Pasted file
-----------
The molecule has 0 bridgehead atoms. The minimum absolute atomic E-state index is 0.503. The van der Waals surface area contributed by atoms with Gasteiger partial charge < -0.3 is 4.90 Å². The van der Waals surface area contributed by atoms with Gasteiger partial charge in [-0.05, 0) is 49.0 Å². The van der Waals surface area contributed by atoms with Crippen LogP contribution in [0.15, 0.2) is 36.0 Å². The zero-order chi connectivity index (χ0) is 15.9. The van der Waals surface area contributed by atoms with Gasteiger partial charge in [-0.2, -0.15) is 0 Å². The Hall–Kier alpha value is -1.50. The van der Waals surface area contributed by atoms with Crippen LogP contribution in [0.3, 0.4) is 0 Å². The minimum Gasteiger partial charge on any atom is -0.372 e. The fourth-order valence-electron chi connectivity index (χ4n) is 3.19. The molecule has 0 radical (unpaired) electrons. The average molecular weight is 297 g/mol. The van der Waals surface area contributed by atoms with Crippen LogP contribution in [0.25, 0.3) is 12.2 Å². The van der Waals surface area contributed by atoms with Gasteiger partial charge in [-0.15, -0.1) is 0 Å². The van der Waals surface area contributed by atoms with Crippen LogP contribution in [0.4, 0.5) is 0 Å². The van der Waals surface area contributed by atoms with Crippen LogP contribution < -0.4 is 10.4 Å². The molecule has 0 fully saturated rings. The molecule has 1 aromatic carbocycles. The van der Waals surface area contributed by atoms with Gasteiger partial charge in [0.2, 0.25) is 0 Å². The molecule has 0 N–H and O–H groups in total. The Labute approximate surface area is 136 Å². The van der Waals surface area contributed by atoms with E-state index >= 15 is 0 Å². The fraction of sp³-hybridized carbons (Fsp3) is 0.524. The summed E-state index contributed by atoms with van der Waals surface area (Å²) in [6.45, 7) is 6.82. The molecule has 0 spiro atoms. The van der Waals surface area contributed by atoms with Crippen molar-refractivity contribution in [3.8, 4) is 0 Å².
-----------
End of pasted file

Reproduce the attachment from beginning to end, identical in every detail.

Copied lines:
The molecule has 0 bridgehead atoms. The minimum absolute atomic E-state index is 0.503. The van der Waals surface area contributed by atoms with Gasteiger partial charge < -0.3 is 4.90 Å². The van der Waals surface area contributed by atoms with Gasteiger partial charge in [-0.05, 0) is 49.0 Å². The van der Waals surface area contributed by atoms with Crippen LogP contribution in [0.15, 0.2) is 36.0 Å². The zero-order chi connectivity index (χ0) is 15.9. The van der Waals surface area contributed by atoms with Gasteiger partial charge in [-0.2, -0.15) is 0 Å². The Hall–Kier alpha value is -1.50. The van der Waals surface area contributed by atoms with Crippen LogP contribution in [0.3, 0.4) is 0 Å². The minimum Gasteiger partial charge on any atom is -0.372 e. The fourth-order valence-electron chi connectivity index (χ4n) is 3.19. The molecule has 0 radical (unpaired) electrons. The average molecular weight is 297 g/mol. The van der Waals surface area contributed by atoms with Crippen LogP contribution in [0.25, 0.3) is 12.2 Å². The van der Waals surface area contributed by atoms with Gasteiger partial charge in [-0.15, -0.1) is 0 Å². The van der Waals surface area contributed by atoms with Crippen LogP contribution in [0.4, 0.5) is 0 Å². The van der Waals surface area contributed by atoms with Crippen LogP contribution < -0.4 is 10.4 Å². The molecule has 0 fully saturated rings. The molecule has 1 aromatic carbocycles. The van der Waals surface area contributed by atoms with Gasteiger partial charge in [0.2, 0.25) is 0 Å². The molecule has 0 N–H and O–H groups in total. The Labute approximate surface area is 136 Å². The van der Waals surface area contributed by atoms with E-state index >= 15 is 0 Å². The fraction of sp³-hybridized carbons (Fsp3) is 0.524. The summed E-state index contributed by atoms with van der Waals surface area (Å²) in [6.45, 7) is 6.82. The molecule has 0 spiro atoms. The van der Waals surface area contributed by atoms with Crippen molar-refractivity contribution in [3.8, 4) is 0 Å².